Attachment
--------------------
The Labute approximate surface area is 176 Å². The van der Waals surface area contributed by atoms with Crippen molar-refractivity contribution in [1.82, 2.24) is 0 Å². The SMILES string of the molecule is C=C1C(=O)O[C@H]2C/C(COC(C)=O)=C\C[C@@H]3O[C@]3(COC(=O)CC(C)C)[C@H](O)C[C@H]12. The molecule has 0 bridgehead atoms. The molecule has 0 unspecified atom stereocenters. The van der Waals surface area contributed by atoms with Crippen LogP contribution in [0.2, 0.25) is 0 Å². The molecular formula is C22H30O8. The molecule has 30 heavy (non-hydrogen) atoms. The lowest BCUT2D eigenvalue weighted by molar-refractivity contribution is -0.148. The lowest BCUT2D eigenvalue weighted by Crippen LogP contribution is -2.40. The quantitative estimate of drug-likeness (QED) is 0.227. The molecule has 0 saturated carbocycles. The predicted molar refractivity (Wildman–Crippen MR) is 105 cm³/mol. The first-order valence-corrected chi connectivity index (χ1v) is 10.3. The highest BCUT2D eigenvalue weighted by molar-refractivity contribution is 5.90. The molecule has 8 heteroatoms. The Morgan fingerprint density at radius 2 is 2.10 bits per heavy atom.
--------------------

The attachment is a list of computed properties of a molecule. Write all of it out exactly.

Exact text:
The Labute approximate surface area is 176 Å². The van der Waals surface area contributed by atoms with Crippen molar-refractivity contribution in [1.82, 2.24) is 0 Å². The SMILES string of the molecule is C=C1C(=O)O[C@H]2C/C(COC(C)=O)=C\C[C@@H]3O[C@]3(COC(=O)CC(C)C)[C@H](O)C[C@H]12. The molecule has 0 bridgehead atoms. The molecule has 0 unspecified atom stereocenters. The van der Waals surface area contributed by atoms with Crippen LogP contribution in [0.2, 0.25) is 0 Å². The molecular formula is C22H30O8. The molecule has 30 heavy (non-hydrogen) atoms. The lowest BCUT2D eigenvalue weighted by molar-refractivity contribution is -0.148. The lowest BCUT2D eigenvalue weighted by Crippen LogP contribution is -2.40. The quantitative estimate of drug-likeness (QED) is 0.227. The molecule has 0 saturated carbocycles. The predicted molar refractivity (Wildman–Crippen MR) is 105 cm³/mol. The first-order valence-corrected chi connectivity index (χ1v) is 10.3. The highest BCUT2D eigenvalue weighted by molar-refractivity contribution is 5.90. The molecule has 8 heteroatoms. The Morgan fingerprint density at radius 2 is 2.10 bits per heavy atom.